Ty Checketts raises more than 700 Angus cattle on his 50,000-acre ranch in northeast Wyoming. But he also pays close attention to the dozens of Greater Sage-Grouse that live on his land.
Checketts has affixed reflective markers to barbed-wire fences to deter sage-grouse from flying into them. He's preparing to install solar pumps in place of his windmills, which should protect grouse from predatory raptors that use the windmills as perch sites. And he moves his cattle around more, avoiding certain pastures when the birds are present.
“If we have a patch with a lot of sage-grouse on it, I don't put my cows there during lekking time,” Checketts says, referring to the grouse's elaborate mating displays. That's when males form in groups, or leks, and strut for the females, fanning their spiky tails and inflating and deflating their throat sacs to produce a popping sound. Checketts considers himself a conservationist; he loves the grouse and the many species of sagebrush country.
“Our main priority is cattle,” he says. “But by taking care of the cattle and the rangeland, that helps all these species.”
The sagebrush ecosystem the Greater Sage-Grouse depends on is considered one of the most imperiled in the United States. Photo by Noppadol Paothong
The Greater Sage-Grouse is the largest species of grouse in North America. This striking bird, which Lewis and Clark called the Cock of the Plains, relies on vast swaths of sagebrush habitat across the western United States. Without sagebrush, it simply can't survive. Because the birds use such a wide landscape for food and shelter, they're also considered an “umbrella” species: Healthy habitat for sage-grouse means a healthy landscape for mule deer, pronghorn, Sage Thrashers, and more than 350 other species.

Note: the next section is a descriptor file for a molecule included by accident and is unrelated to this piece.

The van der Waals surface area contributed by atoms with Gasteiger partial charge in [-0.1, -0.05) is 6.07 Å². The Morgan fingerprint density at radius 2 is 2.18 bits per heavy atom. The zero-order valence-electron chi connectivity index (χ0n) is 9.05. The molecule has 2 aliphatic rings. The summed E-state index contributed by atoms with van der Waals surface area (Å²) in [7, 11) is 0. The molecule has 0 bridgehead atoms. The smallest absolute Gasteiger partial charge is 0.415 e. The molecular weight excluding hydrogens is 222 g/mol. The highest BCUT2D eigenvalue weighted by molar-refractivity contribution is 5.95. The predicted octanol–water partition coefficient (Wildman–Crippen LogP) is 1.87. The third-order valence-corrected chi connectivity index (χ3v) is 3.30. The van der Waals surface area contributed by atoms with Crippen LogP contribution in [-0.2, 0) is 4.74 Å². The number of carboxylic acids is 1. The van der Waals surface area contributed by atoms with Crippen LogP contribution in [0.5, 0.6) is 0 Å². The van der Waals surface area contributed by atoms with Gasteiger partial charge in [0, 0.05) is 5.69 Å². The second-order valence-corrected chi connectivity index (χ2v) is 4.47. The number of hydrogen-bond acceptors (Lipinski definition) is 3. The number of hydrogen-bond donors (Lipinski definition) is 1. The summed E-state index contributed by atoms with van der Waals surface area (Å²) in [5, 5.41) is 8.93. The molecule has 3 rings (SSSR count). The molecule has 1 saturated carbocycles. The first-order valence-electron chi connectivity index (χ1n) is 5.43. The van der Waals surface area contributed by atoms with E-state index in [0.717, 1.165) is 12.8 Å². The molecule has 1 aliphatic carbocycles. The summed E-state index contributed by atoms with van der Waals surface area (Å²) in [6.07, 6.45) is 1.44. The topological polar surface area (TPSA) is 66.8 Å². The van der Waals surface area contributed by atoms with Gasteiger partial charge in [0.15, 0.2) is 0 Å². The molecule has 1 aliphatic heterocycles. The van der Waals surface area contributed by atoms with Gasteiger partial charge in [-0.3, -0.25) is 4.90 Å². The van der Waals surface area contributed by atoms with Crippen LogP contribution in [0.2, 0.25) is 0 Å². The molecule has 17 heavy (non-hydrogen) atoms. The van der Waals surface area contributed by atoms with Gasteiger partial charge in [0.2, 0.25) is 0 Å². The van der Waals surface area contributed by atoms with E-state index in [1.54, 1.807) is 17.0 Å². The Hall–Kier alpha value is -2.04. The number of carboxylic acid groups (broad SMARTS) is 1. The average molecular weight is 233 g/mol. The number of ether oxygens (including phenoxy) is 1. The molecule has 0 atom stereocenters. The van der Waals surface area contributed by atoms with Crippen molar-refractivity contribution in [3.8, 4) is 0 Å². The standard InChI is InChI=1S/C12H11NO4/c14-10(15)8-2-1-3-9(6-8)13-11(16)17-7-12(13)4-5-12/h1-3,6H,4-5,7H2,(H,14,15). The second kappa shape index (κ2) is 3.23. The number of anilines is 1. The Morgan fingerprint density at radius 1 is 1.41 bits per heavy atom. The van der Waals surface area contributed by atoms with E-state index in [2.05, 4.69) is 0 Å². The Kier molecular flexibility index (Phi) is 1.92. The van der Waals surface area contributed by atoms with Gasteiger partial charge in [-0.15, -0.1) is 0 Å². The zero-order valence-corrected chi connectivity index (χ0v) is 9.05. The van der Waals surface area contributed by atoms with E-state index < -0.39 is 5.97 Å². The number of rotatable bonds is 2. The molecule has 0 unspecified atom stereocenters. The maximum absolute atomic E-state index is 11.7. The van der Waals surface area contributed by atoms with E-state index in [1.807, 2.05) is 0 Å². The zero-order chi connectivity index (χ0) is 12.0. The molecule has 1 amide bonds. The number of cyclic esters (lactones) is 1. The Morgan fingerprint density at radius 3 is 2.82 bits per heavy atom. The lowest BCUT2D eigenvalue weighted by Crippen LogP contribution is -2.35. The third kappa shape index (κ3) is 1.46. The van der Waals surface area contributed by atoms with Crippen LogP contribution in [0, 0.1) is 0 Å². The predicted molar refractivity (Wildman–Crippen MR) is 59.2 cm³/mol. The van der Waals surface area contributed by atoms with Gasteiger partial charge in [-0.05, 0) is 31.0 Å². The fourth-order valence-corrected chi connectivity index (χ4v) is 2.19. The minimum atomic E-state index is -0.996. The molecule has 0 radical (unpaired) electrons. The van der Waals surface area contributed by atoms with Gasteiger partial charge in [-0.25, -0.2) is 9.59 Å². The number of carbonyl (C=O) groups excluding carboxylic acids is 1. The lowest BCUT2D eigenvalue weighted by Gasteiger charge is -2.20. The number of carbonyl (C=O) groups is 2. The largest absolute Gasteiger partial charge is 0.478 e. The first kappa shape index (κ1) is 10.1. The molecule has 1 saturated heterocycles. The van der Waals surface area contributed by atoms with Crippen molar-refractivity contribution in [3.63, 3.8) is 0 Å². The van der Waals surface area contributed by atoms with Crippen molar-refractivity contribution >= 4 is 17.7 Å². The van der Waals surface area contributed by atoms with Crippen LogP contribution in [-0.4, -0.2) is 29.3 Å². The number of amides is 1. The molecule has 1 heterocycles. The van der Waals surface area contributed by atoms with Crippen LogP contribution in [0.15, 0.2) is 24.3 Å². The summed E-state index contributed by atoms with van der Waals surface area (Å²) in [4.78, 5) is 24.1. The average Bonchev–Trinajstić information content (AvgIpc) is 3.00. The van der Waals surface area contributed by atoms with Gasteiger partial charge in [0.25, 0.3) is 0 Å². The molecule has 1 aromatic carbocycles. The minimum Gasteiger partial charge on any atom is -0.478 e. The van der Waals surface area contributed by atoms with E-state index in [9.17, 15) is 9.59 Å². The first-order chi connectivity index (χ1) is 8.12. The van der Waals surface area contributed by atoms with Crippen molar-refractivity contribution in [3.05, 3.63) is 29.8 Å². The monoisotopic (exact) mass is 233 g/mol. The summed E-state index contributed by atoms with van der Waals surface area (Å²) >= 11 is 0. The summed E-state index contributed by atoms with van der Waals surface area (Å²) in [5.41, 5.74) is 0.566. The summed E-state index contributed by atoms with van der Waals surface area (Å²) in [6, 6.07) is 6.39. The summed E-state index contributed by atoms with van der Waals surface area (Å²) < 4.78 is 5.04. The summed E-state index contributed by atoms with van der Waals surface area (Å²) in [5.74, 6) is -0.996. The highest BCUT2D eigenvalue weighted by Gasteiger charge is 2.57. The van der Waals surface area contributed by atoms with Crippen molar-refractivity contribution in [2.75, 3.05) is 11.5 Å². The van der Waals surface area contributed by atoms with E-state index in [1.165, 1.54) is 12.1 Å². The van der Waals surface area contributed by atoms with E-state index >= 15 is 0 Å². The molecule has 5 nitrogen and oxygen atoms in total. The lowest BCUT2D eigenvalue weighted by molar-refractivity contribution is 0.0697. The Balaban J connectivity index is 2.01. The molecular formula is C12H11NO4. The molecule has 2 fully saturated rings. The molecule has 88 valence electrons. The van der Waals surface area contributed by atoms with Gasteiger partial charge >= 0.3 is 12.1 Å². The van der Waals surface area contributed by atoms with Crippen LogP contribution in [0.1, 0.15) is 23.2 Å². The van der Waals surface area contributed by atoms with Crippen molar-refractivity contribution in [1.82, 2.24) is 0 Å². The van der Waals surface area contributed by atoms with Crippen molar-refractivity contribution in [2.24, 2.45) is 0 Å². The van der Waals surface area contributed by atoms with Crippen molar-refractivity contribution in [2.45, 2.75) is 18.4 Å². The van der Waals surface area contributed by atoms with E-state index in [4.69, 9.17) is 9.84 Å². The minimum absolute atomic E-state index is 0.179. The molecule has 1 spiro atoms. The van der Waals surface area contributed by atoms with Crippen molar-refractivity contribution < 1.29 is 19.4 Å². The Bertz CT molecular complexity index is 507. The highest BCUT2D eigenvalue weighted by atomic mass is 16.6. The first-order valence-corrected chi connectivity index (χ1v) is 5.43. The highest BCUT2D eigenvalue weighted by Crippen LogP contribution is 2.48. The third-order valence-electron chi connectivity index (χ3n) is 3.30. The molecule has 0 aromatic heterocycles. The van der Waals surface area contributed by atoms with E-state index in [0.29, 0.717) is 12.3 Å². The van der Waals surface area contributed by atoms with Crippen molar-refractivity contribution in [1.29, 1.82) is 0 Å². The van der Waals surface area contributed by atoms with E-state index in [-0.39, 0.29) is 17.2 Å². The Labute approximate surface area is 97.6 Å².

But the sage-grouse is in trouble. Populations have plummeted from an estimated 16 million prior to European settlement to fewer than 300,000 today. The sagebrush ecosystem the bird depends on — expansive, treeless landscapes teeming with sagebrush, wildflowers, and native grasses — is considered one of the most imperiled in the U.S., covering only half of its former range.
The bird's range has shrunk, too, from 14 western states to 11, largely due to energy development, crop conversion, habitat fragmentation, invasive species, and wildfires.
For more than a decade, conservationists have been pushing for greater protections for the bird's sagebrush home. Private landowners like Checketts are part of the solution. But their efforts alone won't be enough: Most of the grouse's remaining range is on vast tracts of public lands managed by the federal government and used for a variety of activities, including hiking, fishing, camping, and grazing of livestock.
“For the bird to rebound,” says Steve Holmer, Vice President of Policy at ABC, “it needs healthy, contiguous habitat on these public lands. And that habitat should be enhanced by sustainable management practices — much like the ones that private landowners use on tens of thousands of acres of private lands.”
A Species at Risk
The Greater Sage-Grouse's population hit an all-time low in the 1990s. That's when conservation groups began pushing to have the bird listed under the Endangered Species Act. States began mobilizing, too, to try to conserve the grouse without a listing.
When a species is protected by federal law, a variety of restrictions on land-use practices typically follow, raising fears of hurting local rural economies. A collaboration was born: Over the past several years, federal agencies, conservationists, private landowners, and energy industry representatives rolled up their sleeves to develop conservation plans that would protect the bird and its habitat while still allowing certain land-use practices to continue.
“The plans for federal lands in each state required a lengthy development period and a great deal of compromise. We will need to measure their effectiveness over time and with adequate monitoring,” says Mike Parr, President of ABC. “The plans all have the same core concept, which is avoiding development in areas that are important for grouse.”